We started with calas, dumplings made of cooked rice, yeast, sugar, eggs, and flour—then deep-fried, sprinkled with powdered sugar, and served with honey or maple syrup; they’re like beignets with a punch. Though the rest of the breakfast was, indeed, deserving of the “best breakfast in New Orleans” title, it was the calas that made the meal.
After that, we wandered into the Quarter and found ourselves along the Easter Parade route. Unlike bigger festivals like Mardi Gras, the Easter Parade route had plenty of open space to sit on stoops or doorsteps, or stand on the curb and dance along to the music. You won’t be surprised to learn that I did the former, while Ben did the latter. Here are a few pix of the parade:
Later in the afternoon, the Gay Easter Parade was scheduled. We walked over to that parade route, bought a couple of cocktails and found a perch to watch the parade. Here are a few photos of that:
That night we went to Frenchman Street and wandered from club to club: blues, jazz, R&B filled the air. Some of the best music came not from the clubs, but from street musicians in doorways along the avenue.
Our last brunch with our friends, this time in the Marigny.
Pulled pork and poached eggs have become my favorite breakfast, accompanied by either a Bloody Mary or mimosa. To go, of course.
After they left, we strolled back to the Quarter for the must-stop at Café du Monde, not at all crowded during the week, for the de rigeur beignets and café au lait.
On our final day, we drove to the Odd Fellows Cemetery, reputed home of the Gates of Hell. Although we knew it was closed, we also had heard through the grapevine that we could talk our way in with an “offering” and the name of a deceased, both of which we had (though we may have incurred the wrath of the dead by stealing flowers from a nearby graveyard).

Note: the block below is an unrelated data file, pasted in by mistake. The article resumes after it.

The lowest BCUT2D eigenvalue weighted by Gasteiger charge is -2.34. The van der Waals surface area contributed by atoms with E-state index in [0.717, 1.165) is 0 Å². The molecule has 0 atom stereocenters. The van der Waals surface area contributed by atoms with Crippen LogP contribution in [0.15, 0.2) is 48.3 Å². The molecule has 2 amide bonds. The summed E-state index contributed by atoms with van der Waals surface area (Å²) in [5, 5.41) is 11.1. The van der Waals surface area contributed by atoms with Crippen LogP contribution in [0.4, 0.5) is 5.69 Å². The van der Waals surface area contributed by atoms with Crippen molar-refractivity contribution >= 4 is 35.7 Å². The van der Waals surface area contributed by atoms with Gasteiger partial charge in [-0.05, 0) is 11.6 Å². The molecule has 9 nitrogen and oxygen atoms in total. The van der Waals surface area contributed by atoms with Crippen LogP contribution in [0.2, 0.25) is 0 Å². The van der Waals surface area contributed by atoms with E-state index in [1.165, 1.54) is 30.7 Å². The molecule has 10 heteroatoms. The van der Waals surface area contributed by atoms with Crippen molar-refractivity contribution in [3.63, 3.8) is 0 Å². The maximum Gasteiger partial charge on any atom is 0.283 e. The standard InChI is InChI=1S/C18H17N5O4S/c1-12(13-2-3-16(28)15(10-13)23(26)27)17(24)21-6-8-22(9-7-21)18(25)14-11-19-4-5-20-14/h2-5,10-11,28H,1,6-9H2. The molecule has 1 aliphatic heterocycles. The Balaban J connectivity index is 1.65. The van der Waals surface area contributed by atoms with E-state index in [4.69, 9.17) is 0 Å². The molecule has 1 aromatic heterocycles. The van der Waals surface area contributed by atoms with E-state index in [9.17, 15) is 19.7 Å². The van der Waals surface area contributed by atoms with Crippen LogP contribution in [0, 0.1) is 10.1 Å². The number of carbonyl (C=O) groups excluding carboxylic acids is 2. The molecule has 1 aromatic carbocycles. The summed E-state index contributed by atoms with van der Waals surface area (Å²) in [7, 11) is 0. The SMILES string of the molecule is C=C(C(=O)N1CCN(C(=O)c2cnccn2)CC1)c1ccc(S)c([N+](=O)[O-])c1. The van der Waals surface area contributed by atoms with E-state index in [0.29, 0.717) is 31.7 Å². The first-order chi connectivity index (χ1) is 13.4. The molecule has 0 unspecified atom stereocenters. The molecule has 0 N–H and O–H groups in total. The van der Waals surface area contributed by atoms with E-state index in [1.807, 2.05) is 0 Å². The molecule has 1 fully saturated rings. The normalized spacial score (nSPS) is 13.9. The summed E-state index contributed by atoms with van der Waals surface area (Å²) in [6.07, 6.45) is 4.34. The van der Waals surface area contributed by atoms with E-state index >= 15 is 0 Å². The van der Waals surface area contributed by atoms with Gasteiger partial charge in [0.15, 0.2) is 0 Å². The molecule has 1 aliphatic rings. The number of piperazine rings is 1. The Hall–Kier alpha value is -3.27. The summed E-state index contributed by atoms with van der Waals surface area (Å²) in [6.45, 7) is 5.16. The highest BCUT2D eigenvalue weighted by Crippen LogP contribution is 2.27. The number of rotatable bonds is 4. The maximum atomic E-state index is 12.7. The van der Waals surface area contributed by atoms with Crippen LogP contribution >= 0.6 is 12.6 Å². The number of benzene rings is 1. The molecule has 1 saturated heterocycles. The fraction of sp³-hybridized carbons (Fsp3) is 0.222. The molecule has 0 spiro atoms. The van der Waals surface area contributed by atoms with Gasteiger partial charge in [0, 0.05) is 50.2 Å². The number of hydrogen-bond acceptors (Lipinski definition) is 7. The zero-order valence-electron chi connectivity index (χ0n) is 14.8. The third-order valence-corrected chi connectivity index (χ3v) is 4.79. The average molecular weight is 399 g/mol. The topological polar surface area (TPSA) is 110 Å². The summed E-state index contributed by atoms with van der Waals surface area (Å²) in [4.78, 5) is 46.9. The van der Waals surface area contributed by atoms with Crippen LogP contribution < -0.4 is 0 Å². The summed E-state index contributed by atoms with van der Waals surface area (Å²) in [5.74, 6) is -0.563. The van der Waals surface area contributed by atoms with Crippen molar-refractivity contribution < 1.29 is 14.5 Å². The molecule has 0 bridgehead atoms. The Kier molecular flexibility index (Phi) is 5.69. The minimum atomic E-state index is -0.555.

The only way out of the cemetery is by calling a number written on a matchbook—Satan’s own cellphone, perhaps? Alas, alas, when we got there, we found a phone number to call, but the person on the other end, instead of sounding like the Prince of Darkness
with flames in the background, sounded just like an ordinary guy with daytime TV in the background. He apologized and said he could get there in a couple of hours.
With no time to wait, we made the excellent decision to visit Dooky Chase’s, in the Treme, for lunch.
We were shown to a table—perhaps the very same table our hero, Barack Obama, sat in when he visited.
The story goes that, when he reached for the hot sauce to add to his gumbo, owner and chef Leah Chase gave him a double barrel of “Oh, no, you don’t!”
Miss Leah, now in her 90s, has been working the restaurant since 1957. This largely self-taught “Queen of Creole,” who never measures an ingredient—she measures the results—has been inducted into the James Beard Foundation’s Who’s Who of Food & Beverage in America and honored with a Lifetime Achievement Award from the Southern Foodways Alliance.
The real fame of Dooky Chase’s, however, comes from the time when blacks and whites couldn’t eat in the same restaurant together—except at Dooky Chase’s. Miss Leah knew that no one would be arrested in her restaurant or a riot would break out. Therefore, all civil rights meetings in New Orleans took place inside.
We had the lunch buffet of salad, corn and crab soup, red beans & rice, dirty rice, spicy sausage, meatloaf, and—now you find out—The Best Fried Chicken on the planet. Followed by a fresh peach cobbler, right out of the oven.
The next morning, we packed up, somewhat sadly, but ready for our next adventure—Mississippi, here we come!